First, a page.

I recently gave a talk to the online seminar “The predistributive politics of a property-owning democracy” (PREPOD), based on my 2018 paper “The Difference Principle, Capitalism, and Property-Owning Democracy” in the journal Moral Philosophy and Politics. The talk provides the context for the paper and explains its main idea, with some new visuals and a few new details. Thanks very much to Catarina Neves for the invitation, and to everyone who attended for the questions and comments I got. A video of the presentation and subsequent discussion is available online. The paper is available on my departmental webpage.
The paper addresses the longstanding question of how right-wing or left-wing is Rawls’s theory of "justice as fairness", focusing on the "difference principle," which is roughly the idea that inequalities (i.e. differences) between social positions must raise the lowest position. Rawls himself called this principle "strongly egalitarian" (at least one version of it; §13 of A Theory of Justice, p.65 in Revised edition), and he argued that it would lead to either "liberal socialism" or "property-owning democracy" but not "welfare-state capitalism".
Definitions (which ought to be in a footnote below but WordPress’s Markdown is not working as it should):
- Welfare-state capitalism = private property and free markets with a minimal safety net.
- Liberal socialism = common ownership of the means of production, but using the market for the sake of economic efficiency.
- Property-owning democracy = private ownership of the means of production + traditional welfare and social insurance policies + government uses inheritance taxes and subsidies for education and training to make sure that financial and human capital is widely distributed, instead of being concentrated in the hands of a few. The result is meant to be that pre-tax incomes will be more equal, before government gets involved in redistribution (hence the term "predistribution").
However, socialists from the left and classical liberals from the right have argued that the difference principle really does support welfare-state capitalism, with the emphasis on "capitalism." When taken in isolation from the prior requirement of equal opportunity (for having a political say, and for social advancement), the difference principle does justify inequality, even if this inequality has to be justifiable to the worst off. Hayek once said the differences between himself and Rawls were more verbal than substantial, and he did think that societies based on private property and free markets generated prosperity that raised up the worst off, over time. Writing from the vantage point of the early 1970s in The Mirage of Social Justice, looking back over the post-war period, it was plausible that capitalism (with its edges softened by social insurance, and some kind of income support for those without any means) had raised incomes across the board, in Europe and North America.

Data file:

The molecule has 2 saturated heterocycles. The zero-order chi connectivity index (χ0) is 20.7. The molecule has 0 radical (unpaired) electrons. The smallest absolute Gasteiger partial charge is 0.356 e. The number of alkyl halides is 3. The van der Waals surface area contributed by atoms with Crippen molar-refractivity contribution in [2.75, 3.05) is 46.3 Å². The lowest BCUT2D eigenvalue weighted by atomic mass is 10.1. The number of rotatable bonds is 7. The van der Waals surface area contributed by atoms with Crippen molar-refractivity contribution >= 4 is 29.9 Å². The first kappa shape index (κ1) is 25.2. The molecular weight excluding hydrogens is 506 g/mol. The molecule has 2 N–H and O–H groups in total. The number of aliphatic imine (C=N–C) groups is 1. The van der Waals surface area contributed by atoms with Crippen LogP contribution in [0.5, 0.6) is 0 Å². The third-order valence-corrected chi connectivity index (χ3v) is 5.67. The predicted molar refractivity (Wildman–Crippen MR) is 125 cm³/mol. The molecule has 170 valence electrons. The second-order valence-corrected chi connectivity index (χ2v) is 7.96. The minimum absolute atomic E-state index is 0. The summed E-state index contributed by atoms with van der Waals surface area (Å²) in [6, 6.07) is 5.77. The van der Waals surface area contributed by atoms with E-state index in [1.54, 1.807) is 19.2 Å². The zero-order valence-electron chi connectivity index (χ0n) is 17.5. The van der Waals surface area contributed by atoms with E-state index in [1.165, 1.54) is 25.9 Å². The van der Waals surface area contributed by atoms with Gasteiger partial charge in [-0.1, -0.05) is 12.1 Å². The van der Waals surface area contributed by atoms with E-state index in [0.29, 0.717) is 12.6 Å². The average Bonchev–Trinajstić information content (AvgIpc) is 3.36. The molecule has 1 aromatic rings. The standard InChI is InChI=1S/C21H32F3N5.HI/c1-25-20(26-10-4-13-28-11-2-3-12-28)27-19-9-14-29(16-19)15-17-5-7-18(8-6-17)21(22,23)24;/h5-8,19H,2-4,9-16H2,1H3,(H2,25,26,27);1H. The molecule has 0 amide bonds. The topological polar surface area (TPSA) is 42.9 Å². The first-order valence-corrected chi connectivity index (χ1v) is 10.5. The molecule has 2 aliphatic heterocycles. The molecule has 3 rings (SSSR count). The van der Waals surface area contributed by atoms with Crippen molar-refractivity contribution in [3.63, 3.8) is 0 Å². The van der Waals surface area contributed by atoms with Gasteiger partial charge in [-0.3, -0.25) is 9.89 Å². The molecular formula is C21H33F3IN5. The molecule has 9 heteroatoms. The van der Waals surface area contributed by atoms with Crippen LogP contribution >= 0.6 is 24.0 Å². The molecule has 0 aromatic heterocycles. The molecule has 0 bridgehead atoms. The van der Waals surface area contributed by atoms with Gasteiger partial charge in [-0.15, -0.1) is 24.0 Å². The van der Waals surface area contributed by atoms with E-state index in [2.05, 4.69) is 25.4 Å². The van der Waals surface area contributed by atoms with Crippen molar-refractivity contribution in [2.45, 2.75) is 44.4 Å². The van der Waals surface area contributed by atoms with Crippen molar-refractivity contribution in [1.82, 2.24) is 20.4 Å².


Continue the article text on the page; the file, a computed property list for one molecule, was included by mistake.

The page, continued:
Extending Hayek, Jason Brennan and John Tomasi (Chapter 8) have recently argued:
- that income growth in the bottom 20% of the income distribution tends to track average income growth (citing Dollar and Kray 2002, see also Dollar, Kleineberg and Kraay 2016);
- that overly generous, redistributive welfare-state policies and POD-policies that aim to prevent the concentration of wealth and human capital will tend to slow growth…
- …therefore (1 + 2) also slowing income growth for the worst off, such that;
- these policies will eventually leave the worst-off in an aspirationally-egalitarian society (Brennan calls it "Fairnessland") worse off than they would have been had the society opted for a purer, more freewheeling form of capitalism that maximizes long-run income growth for the worst off ("ParetoSuperiorland").
If Brennan and Tomasi are right, the difference principle taken by itself does not support Rawls’s preferred institutional scheme. If so, the case for ranking property-owning democracy above (welfare-state) capitalism would rest on the importance of securing the fair value of political liberties, and of ensuring fair equality of opportunity, and on expanding the index of advantage used for measuring the level of different positions so as to include workplace autonomy and authority along with income and wealth (Freeman 2007, Chapter 3; Freeman 2011).
My paper focuses on the intergenerational implications of Brennan and Tomasi’s position. The main idea is that if the gap between the bottom-20% income growth rates in Fairnessland and ParetoSuperiorland isn’t big enough, then the present worst off, who are the ones doing the sacrificing, and the future worst off, who are the ones benefitting, won’t be the same people. In that case, the worst off today will be accepting extra inequality that doesn’t benefit them, for the sake of benefitting the future worst off, who will be better off anyway. My paper argues that this form of reasoning is inconsistent with the difference principle. Those who will in any case have less should not be expected to accept even less, just so that those who will in any case have more can have even more – and this, even where the gains to the better off would be larger than the losses to the worse off.